Pumpkins: A nutrition powerhouse

Pumpkins are here! I am most likely in the minority as I have never cared for pumpkin pie, but I do love a nice warm pumpkin muffin on a cool fall morning or a creamy pumpkin smoothie. Pumpkins are a nutritional powerhouse and are high in carotenoids, lutein, and zeaxanthin, all of which are antioxidants that can neutralize free radicals. This fruit, yes it is technically a fruit, is also a very good source of beta carotene/vitamin A, vitamin C, riboflavin, potassium, copper, manganese, dietary fiber, vitamin E, thiamin, niacin, vitamin B6, folate, iron, magnesium, and phosphorus. One cup of mashed pumpkin has just 50 calories, zero fat, 12g of carbohydrates, 3 grams of fiber, and 2 grams of protein. Wow!

Eating pumpkin pie is probably not the best way to include more pumpkin in your diet since it is traditionally made by combing pumpkin with heavy cream and whole eggs. When cooked in a “standard” pie crust, a slice gets ~50% of calories from fat. Healthier ways to add pumpkin into your diet are easy to do by utilizing canned pumpkin and it is actually one of the only canned foods that has no added salt or sugar. If you have the time to cook a whole pumpkin simply peel off the outer skin, cut it into pieces and boil. The seeds can be scooped out and roasted in the oven with a bit of oil for 30 minutes or even eaten raw.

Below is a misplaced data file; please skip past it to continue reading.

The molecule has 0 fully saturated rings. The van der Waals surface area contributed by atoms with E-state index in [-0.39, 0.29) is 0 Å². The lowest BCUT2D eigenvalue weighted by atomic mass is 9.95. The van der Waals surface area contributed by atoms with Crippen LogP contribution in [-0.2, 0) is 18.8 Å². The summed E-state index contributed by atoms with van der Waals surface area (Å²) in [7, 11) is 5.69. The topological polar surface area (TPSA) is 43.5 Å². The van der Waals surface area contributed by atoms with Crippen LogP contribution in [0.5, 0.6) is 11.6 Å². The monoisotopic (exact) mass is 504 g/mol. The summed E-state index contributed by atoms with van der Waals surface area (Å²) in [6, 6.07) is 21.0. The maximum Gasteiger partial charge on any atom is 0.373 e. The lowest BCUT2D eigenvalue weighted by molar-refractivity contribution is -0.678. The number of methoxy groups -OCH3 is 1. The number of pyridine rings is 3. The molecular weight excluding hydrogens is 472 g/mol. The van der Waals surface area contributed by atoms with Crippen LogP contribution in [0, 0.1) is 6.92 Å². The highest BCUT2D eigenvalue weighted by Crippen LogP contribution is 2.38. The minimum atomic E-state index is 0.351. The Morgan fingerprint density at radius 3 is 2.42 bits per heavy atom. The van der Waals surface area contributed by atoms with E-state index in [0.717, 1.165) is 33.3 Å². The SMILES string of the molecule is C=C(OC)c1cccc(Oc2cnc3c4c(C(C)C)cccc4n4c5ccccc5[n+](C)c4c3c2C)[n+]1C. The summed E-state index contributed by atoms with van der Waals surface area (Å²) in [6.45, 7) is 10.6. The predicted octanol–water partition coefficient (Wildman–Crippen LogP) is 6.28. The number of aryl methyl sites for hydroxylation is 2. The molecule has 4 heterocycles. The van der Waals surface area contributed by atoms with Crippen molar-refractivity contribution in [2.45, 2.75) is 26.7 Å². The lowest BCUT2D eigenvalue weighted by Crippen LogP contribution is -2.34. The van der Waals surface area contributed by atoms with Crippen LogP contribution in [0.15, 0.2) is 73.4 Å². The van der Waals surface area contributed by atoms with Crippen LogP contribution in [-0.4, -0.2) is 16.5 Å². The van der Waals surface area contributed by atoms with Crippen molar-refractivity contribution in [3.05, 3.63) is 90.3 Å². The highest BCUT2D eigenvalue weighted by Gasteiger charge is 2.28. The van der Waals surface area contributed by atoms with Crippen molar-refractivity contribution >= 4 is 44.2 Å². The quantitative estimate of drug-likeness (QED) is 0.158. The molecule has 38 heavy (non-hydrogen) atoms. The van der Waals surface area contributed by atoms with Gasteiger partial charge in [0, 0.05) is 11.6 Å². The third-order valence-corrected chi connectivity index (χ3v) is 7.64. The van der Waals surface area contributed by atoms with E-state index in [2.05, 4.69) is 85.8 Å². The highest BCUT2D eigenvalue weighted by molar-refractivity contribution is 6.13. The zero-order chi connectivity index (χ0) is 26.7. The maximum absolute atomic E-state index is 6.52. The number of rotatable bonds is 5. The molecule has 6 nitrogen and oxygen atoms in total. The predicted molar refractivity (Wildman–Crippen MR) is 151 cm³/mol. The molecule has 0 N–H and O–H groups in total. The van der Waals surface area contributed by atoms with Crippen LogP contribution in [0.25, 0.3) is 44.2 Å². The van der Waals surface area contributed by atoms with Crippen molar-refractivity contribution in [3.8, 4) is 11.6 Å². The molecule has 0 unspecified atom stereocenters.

Some easy ways to eat more pumpkin include: adding canned pumpkin to ready-to-eat butternut squash soup, stirring canned pumpkin into oatmeal, spreading pumpkin butter on bread and muffins, and snacking on pumpkin seeds. Pumpkin seeds, also called pepitas, are high in copper, iron, magnesium, manganese, phosphorus, and zinc. Pumpkin seeds are also high in phytosterols which are thought to strengthen the immune system. The seeds can be added to salads, hot or cold cereals, cookies, even homemade veggie burgers.

Pumpkin also makes a great, creamy smoothie and nutritious breakfast or post-workout recovery shake. There are endless variations on this smoothie recipe so have fun experimenting with other ingredients like yogurt, frozen bananas, etc. Pair this shake with some whole grain toast with peanut butter and you have a perfectly balanced breakfast/recovery meal chock full of vitamins, minerals, carbohydrates, fiber, and protein.

Pumpkin Recovery Smoothie
6 ice cubes
1 cup light vanilla Silk soymilk (or rice, hemp, almond, cow)
1/3 cup canned pumpkin
1 tsp pumpkin pie spice (or substitute nutmeg and cinnamon)
½-1 Tbsp honey (or substitute stevia or splenda)
¼ tsp vanilla extract
1 scoop vanilla soy protein (or whey, rice)

Blend all ingredients in a blender until smooth. Makes 1 serving.
Nutrition analysis:
236 calories, 3 g fat, 24 g CHO, 3 g fiber, 30 g protein

The versatility of this fruit makes it a great addition to your diet, adding powerful antioxidants, vitamins, minerals, and fiber without a lot of calories.